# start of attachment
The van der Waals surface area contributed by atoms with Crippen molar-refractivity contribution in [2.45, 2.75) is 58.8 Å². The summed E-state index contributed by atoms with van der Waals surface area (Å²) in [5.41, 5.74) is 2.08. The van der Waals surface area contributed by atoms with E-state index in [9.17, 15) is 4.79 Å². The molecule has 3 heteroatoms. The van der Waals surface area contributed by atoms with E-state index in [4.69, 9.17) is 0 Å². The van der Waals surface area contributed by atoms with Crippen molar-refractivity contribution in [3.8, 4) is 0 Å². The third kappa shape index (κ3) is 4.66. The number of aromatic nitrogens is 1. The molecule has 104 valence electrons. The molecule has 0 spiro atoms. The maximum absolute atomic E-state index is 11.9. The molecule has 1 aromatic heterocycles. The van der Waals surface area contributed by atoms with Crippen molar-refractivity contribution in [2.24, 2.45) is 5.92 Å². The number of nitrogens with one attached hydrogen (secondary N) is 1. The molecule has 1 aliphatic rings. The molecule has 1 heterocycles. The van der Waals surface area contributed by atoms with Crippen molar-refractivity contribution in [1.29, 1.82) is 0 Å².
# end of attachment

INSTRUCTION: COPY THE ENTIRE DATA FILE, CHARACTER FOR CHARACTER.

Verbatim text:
The van der Waals surface area contributed by atoms with Crippen molar-refractivity contribution in [2.45, 2.75) is 58.8 Å². The summed E-state index contributed by atoms with van der Waals surface area (Å²) in [5.41, 5.74) is 2.08. The van der Waals surface area contributed by atoms with E-state index in [9.17, 15) is 4.79 Å². The molecule has 3 heteroatoms. The van der Waals surface area contributed by atoms with E-state index in [4.69, 9.17) is 0 Å². The van der Waals surface area contributed by atoms with Crippen molar-refractivity contribution in [3.8, 4) is 0 Å². The third kappa shape index (κ3) is 4.66. The number of aromatic nitrogens is 1. The molecule has 104 valence electrons. The molecule has 0 spiro atoms. The maximum absolute atomic E-state index is 11.9. The molecule has 1 aromatic heterocycles. The van der Waals surface area contributed by atoms with Crippen molar-refractivity contribution in [2.24, 2.45) is 5.92 Å². The number of nitrogens with one attached hydrogen (secondary N) is 1. The molecule has 1 aliphatic rings. The molecule has 1 heterocycles. The van der Waals surface area contributed by atoms with Crippen molar-refractivity contribution in [1.29, 1.82) is 0 Å².